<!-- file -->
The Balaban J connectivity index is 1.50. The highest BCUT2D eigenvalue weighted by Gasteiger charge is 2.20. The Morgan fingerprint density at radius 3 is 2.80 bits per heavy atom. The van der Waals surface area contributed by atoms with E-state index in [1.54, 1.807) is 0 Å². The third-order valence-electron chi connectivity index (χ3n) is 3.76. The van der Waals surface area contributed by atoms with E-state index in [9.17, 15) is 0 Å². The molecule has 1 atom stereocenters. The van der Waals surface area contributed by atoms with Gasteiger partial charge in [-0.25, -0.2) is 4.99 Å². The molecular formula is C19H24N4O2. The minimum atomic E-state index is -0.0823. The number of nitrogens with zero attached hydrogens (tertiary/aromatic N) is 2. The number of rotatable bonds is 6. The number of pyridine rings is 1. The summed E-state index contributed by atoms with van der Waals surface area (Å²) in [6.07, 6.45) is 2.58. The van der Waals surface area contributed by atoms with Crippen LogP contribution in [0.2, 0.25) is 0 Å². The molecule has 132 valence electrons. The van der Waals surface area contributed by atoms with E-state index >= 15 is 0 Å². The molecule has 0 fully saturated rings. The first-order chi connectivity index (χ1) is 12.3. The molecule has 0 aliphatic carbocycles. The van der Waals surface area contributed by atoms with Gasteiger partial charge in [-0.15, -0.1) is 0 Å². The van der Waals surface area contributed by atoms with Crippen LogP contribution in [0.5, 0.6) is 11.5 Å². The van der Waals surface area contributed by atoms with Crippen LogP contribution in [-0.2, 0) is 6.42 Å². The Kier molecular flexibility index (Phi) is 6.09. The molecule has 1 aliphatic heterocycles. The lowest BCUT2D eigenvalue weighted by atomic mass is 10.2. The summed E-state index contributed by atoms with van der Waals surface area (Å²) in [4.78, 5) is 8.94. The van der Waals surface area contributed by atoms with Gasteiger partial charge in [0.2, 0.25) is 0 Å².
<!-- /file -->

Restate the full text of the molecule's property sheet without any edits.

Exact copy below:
The Balaban J connectivity index is 1.50. The highest BCUT2D eigenvalue weighted by Gasteiger charge is 2.20. The Morgan fingerprint density at radius 3 is 2.80 bits per heavy atom. The van der Waals surface area contributed by atoms with E-state index in [1.54, 1.807) is 0 Å². The third-order valence-electron chi connectivity index (χ3n) is 3.76. The van der Waals surface area contributed by atoms with E-state index in [9.17, 15) is 0 Å². The molecule has 1 atom stereocenters. The van der Waals surface area contributed by atoms with Gasteiger partial charge in [-0.25, -0.2) is 4.99 Å². The molecular formula is C19H24N4O2. The minimum atomic E-state index is -0.0823. The number of nitrogens with zero attached hydrogens (tertiary/aromatic N) is 2. The number of rotatable bonds is 6. The number of pyridine rings is 1. The summed E-state index contributed by atoms with van der Waals surface area (Å²) in [6.07, 6.45) is 2.58. The van der Waals surface area contributed by atoms with Crippen LogP contribution in [0.2, 0.25) is 0 Å². The molecule has 132 valence electrons. The van der Waals surface area contributed by atoms with E-state index >= 15 is 0 Å². The molecule has 0 fully saturated rings. The first-order chi connectivity index (χ1) is 12.3. The molecule has 0 aliphatic carbocycles. The van der Waals surface area contributed by atoms with Gasteiger partial charge in [-0.15, -0.1) is 0 Å². The van der Waals surface area contributed by atoms with Crippen LogP contribution in [0.5, 0.6) is 11.5 Å². The van der Waals surface area contributed by atoms with Crippen LogP contribution in [-0.2, 0) is 6.42 Å². The Kier molecular flexibility index (Phi) is 6.09. The molecule has 1 aliphatic heterocycles. The lowest BCUT2D eigenvalue weighted by atomic mass is 10.2. The summed E-state index contributed by atoms with van der Waals surface area (Å²) in [4.78, 5) is 8.94. The van der Waals surface area contributed by atoms with Gasteiger partial charge in [0.2, 0.25) is 0 Å².